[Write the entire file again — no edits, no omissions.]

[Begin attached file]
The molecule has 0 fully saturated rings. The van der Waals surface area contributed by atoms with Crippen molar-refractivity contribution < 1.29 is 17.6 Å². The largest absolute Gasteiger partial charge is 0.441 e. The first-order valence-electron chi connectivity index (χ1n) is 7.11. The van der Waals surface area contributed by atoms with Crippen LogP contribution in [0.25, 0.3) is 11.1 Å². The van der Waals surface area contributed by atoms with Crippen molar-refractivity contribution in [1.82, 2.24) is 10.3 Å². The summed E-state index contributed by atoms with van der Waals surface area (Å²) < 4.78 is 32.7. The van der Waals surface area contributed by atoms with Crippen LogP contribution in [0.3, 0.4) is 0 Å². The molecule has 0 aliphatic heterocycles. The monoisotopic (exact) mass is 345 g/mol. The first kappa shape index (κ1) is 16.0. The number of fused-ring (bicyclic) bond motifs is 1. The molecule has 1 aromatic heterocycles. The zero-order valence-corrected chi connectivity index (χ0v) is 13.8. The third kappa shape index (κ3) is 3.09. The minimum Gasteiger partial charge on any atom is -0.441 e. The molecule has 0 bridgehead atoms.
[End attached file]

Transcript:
The molecule has 0 fully saturated rings. The van der Waals surface area contributed by atoms with Crippen molar-refractivity contribution < 1.29 is 17.6 Å². The largest absolute Gasteiger partial charge is 0.441 e. The first-order valence-electron chi connectivity index (χ1n) is 7.11. The van der Waals surface area contributed by atoms with Crippen LogP contribution in [0.25, 0.3) is 11.1 Å². The van der Waals surface area contributed by atoms with Crippen molar-refractivity contribution in [1.82, 2.24) is 10.3 Å². The summed E-state index contributed by atoms with van der Waals surface area (Å²) < 4.78 is 32.7. The van der Waals surface area contributed by atoms with Crippen LogP contribution in [0.3, 0.4) is 0 Å². The molecule has 0 aliphatic heterocycles. The monoisotopic (exact) mass is 345 g/mol. The first kappa shape index (κ1) is 16.0. The number of fused-ring (bicyclic) bond motifs is 1. The molecule has 1 aromatic heterocycles. The zero-order valence-corrected chi connectivity index (χ0v) is 13.8. The third kappa shape index (κ3) is 3.09. The minimum Gasteiger partial charge on any atom is -0.441 e. The molecule has 0 bridgehead atoms.